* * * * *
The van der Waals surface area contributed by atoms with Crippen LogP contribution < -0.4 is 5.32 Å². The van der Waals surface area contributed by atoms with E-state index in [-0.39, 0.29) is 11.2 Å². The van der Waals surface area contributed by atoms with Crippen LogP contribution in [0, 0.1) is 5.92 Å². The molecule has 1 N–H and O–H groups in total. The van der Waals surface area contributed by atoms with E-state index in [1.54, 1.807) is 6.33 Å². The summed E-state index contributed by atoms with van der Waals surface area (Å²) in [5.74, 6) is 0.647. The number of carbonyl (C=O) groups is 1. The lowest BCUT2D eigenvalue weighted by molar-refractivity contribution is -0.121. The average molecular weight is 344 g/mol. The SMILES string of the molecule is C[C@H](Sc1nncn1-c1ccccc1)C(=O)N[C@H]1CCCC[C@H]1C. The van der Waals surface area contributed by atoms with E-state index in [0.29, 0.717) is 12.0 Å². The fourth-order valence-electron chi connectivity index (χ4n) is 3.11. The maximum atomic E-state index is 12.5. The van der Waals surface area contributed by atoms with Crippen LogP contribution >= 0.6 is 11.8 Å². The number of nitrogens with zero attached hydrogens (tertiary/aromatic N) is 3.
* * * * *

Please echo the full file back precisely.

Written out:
The van der Waals surface area contributed by atoms with Crippen LogP contribution < -0.4 is 5.32 Å². The van der Waals surface area contributed by atoms with E-state index in [-0.39, 0.29) is 11.2 Å². The van der Waals surface area contributed by atoms with Crippen LogP contribution in [0, 0.1) is 5.92 Å². The molecule has 1 N–H and O–H groups in total. The van der Waals surface area contributed by atoms with E-state index in [1.54, 1.807) is 6.33 Å². The summed E-state index contributed by atoms with van der Waals surface area (Å²) in [5.74, 6) is 0.647. The number of carbonyl (C=O) groups is 1. The lowest BCUT2D eigenvalue weighted by molar-refractivity contribution is -0.121. The average molecular weight is 344 g/mol. The SMILES string of the molecule is C[C@H](Sc1nncn1-c1ccccc1)C(=O)N[C@H]1CCCC[C@H]1C. The van der Waals surface area contributed by atoms with E-state index in [0.29, 0.717) is 12.0 Å². The fourth-order valence-electron chi connectivity index (χ4n) is 3.11. The maximum atomic E-state index is 12.5. The van der Waals surface area contributed by atoms with Crippen LogP contribution >= 0.6 is 11.8 Å². The number of nitrogens with zero attached hydrogens (tertiary/aromatic N) is 3.